I have always enjoyed our ceremonies of light and dark, here in the cold mid-winter of northern New England.
The winter solstice here is always a time of celebration. For us, it is the shortest “day” in terms of daylight - and the longest night. It is cold here at this time of year.
The solstice gives us hope. From here on out, the days only get longer… and at some point will start to actually get warmer. (We have to go through some much colder periods first, though!)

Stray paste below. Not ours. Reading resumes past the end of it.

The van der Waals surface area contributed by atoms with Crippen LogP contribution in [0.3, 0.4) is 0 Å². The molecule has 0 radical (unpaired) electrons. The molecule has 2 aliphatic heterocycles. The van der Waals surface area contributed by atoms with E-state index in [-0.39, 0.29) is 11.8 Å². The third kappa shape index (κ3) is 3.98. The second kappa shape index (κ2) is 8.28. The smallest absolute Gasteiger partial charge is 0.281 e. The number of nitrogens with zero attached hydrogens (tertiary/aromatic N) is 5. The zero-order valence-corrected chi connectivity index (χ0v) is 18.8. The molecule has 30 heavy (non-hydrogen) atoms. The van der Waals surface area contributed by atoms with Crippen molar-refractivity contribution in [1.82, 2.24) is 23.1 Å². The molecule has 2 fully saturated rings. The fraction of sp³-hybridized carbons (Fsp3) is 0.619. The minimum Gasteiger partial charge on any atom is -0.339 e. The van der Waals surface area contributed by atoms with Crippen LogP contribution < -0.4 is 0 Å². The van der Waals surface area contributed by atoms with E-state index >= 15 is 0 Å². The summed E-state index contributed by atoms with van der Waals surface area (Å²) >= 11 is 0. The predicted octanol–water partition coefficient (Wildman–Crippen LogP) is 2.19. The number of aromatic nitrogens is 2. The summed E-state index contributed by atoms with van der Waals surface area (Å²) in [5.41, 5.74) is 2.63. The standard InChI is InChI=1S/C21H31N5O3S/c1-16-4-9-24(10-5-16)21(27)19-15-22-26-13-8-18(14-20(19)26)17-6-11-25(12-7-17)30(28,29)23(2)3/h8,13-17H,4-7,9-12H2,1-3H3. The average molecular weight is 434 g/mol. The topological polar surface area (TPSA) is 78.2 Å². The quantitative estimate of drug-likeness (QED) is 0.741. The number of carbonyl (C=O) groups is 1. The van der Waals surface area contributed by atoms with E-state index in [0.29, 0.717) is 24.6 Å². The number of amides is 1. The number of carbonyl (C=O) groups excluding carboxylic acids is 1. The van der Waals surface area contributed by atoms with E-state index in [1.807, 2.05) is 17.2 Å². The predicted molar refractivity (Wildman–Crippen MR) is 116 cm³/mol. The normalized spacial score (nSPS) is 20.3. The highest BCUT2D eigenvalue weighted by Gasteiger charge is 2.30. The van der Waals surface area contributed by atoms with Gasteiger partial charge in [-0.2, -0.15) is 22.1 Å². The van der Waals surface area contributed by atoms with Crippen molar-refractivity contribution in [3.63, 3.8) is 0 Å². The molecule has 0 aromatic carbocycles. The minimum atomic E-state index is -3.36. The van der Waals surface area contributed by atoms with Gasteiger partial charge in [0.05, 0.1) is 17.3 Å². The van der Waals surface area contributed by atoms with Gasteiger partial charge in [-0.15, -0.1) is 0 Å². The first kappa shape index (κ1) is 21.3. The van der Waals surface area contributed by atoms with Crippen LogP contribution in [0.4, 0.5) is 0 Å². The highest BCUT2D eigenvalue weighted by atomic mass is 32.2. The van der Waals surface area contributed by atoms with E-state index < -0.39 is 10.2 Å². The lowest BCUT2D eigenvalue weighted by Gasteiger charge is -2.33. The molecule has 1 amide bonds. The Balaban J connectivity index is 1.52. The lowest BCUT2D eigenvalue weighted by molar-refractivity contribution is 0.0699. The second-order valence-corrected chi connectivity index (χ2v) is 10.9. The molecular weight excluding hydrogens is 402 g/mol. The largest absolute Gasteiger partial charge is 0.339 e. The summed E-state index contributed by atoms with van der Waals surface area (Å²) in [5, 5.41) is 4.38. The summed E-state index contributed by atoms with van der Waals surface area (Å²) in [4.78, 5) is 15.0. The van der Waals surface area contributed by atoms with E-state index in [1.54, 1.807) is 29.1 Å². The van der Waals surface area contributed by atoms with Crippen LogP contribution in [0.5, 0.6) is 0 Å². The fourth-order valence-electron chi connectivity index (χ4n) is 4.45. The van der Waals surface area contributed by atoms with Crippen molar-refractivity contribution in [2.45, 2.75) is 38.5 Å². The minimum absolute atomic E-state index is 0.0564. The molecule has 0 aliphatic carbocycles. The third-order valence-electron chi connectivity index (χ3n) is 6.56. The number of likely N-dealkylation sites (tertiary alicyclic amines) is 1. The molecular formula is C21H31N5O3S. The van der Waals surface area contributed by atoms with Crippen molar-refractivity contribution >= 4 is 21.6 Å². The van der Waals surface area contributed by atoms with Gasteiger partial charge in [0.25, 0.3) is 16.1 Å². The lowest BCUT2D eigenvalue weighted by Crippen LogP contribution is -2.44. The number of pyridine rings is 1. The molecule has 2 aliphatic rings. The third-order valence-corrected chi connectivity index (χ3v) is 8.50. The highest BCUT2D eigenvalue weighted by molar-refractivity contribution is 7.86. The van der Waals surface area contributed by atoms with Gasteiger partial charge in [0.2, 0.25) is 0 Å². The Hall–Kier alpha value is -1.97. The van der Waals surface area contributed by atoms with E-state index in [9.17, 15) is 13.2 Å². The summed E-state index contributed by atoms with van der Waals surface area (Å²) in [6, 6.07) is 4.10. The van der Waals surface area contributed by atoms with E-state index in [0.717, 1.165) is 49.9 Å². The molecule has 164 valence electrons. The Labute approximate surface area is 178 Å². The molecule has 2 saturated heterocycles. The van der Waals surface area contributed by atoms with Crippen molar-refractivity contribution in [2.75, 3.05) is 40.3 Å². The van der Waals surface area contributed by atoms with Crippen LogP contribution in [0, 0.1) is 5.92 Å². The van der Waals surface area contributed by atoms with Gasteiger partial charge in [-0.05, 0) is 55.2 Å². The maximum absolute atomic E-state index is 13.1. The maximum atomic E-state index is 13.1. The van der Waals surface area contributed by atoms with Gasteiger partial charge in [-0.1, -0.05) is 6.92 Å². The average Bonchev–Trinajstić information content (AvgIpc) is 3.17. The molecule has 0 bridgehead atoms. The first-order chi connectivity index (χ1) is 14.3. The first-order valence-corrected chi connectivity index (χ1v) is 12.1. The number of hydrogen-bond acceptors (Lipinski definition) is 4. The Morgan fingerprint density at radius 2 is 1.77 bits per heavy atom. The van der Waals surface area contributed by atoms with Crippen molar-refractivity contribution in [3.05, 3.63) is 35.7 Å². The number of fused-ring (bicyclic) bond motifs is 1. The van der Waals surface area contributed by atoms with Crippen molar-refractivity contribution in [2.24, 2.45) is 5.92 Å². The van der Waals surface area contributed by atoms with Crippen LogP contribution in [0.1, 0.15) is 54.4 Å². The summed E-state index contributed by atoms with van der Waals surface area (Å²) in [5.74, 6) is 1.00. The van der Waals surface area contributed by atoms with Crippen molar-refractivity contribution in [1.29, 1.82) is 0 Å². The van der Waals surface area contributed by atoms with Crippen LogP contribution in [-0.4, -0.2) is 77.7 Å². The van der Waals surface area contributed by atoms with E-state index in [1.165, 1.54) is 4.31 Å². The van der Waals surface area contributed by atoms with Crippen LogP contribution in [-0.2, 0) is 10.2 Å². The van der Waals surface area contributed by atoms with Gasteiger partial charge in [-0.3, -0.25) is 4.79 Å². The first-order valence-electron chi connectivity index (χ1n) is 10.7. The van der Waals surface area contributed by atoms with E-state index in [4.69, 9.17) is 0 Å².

We celebrate here so often with candles… with fires… with flames… with light to drive away the darkness.
In the Christian tradition, there are the candles of advent, the Christmas trees with their lights, and… today… the many lights that people decorate their houses with. In the Jewish tradition, there is the menorah with its 8 candles that are lit during the days of Hanukkah. In older pagan traditions, there were similar ceremonies of light. Today, in our less religious times, we cover our houses with “holiday lights”. In a school our daughters attended when they were younger, there was a beautiful advent spiral walk with candles.
Many of the ceremonies have different meanings, of course,
Yet each in their own way brings light into a time of darkness.
There is beauty and magic in that.